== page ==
It is more dangerous to be in a hospital ward
than on the battlefield at Waterloo," remarked Sir James
Simpson (1849) when referring to wound sepsis in hospitals.
"It may seem a strange principle to enunciate as the
very first requirement in a hospital that it should do
the sick no harm," wrote Florence Nightingale some ten
years later. Although one hundred years later Sir James
Simpson's statement is no longer tenable, we are far
from attaining Florence Nightingale's principle,
particularly in the realms of Hospital Infection.
Hospital Infection, or Cross Infection, or
Added Infection, may be defined as a clinical or
bacteriological infection which has been acquired from
the hospital environment. It is therefore possible, and
important to appreciate, to have an overt (clinical) or
symptomless (bacteriological) infection. Hospitals are
ideal places for acquiring organisms. The patients are
usually of lowered resistance; there is a high concentration of people loaded with organisms; and as the
ratio of patients to ward staff is always high, the
possibility of transmission is greatly increased.
... It would seem that in dealing with
hospital -infection members of staff must make themselves
alive to their personal responsibilities. Each hospital
should have a control-of infection- committee, headed by a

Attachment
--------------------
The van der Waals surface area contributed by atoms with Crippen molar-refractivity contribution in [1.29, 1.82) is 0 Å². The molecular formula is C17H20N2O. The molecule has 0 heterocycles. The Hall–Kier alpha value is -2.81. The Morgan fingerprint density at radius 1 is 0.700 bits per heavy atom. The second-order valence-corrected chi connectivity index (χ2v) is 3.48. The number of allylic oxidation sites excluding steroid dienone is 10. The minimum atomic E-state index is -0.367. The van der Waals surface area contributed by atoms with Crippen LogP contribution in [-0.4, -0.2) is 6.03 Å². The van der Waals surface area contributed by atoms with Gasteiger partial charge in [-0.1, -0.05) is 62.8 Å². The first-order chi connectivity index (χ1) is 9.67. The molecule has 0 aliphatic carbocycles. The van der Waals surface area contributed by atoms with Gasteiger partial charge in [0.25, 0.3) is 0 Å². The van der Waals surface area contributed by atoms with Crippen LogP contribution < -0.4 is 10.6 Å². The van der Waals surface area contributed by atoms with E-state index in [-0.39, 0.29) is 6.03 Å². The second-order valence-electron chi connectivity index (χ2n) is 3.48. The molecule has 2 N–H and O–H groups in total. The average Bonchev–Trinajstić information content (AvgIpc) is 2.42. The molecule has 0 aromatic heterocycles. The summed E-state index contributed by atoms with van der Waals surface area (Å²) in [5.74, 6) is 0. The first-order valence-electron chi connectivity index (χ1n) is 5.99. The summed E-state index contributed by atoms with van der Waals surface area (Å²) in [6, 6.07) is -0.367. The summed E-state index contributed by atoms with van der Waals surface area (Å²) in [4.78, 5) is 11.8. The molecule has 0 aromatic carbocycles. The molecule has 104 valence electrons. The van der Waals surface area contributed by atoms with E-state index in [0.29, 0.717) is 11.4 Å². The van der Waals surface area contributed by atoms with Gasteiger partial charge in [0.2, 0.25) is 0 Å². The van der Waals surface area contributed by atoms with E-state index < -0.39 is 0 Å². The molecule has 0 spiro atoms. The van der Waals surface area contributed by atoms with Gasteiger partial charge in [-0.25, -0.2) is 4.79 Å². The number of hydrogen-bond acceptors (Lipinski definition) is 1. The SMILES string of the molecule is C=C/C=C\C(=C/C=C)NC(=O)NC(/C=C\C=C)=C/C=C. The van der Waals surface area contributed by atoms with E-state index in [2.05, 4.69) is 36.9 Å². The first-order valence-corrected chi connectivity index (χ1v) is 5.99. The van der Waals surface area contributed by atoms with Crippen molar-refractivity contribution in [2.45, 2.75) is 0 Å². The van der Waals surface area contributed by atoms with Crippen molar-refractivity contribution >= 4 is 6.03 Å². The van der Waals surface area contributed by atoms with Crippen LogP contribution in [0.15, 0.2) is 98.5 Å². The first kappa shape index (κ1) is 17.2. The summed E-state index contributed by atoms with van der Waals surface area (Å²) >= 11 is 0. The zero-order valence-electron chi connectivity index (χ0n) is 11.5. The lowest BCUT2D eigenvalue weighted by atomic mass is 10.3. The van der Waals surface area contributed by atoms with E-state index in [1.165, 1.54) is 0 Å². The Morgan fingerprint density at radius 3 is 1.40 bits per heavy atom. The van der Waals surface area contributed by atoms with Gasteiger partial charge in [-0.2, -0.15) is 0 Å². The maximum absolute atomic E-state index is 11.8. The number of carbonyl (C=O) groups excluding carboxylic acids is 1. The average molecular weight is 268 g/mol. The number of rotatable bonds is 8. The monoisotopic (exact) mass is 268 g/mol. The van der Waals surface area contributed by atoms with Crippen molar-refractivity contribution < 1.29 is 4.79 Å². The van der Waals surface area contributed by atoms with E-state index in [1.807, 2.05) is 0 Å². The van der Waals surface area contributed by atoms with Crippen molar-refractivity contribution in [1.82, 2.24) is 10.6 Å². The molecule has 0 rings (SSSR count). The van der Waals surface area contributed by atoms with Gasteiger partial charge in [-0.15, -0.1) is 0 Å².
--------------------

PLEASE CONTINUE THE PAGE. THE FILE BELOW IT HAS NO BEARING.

respected senior doctor, which ensures that all wards keep
records of infection and that never tires in looking for
improvements. It is also important that the doctors of
tomorrow receive more instruction than they do, and that
the authorities of the teaching hospitals see that they can
practice what they preach.
The ministry of health must inspire the treasury
to give more money for improvements such as engineers,
efficient ventilation, isolation blocks, more nurses and
bacteriologists. This would all tend to raise the morale
and the standard of asepsis and antisepsis. Thus perhaps
in 5 years the government would have saved the money expended.
Patients putting their lives in the hands of the
profession, are entitled to be protected from any avoidable
ignorance and indifference; the time has not yet come when
we can feel sure that they have such protection. Florence
Nightingale's principle is therefore still a dream.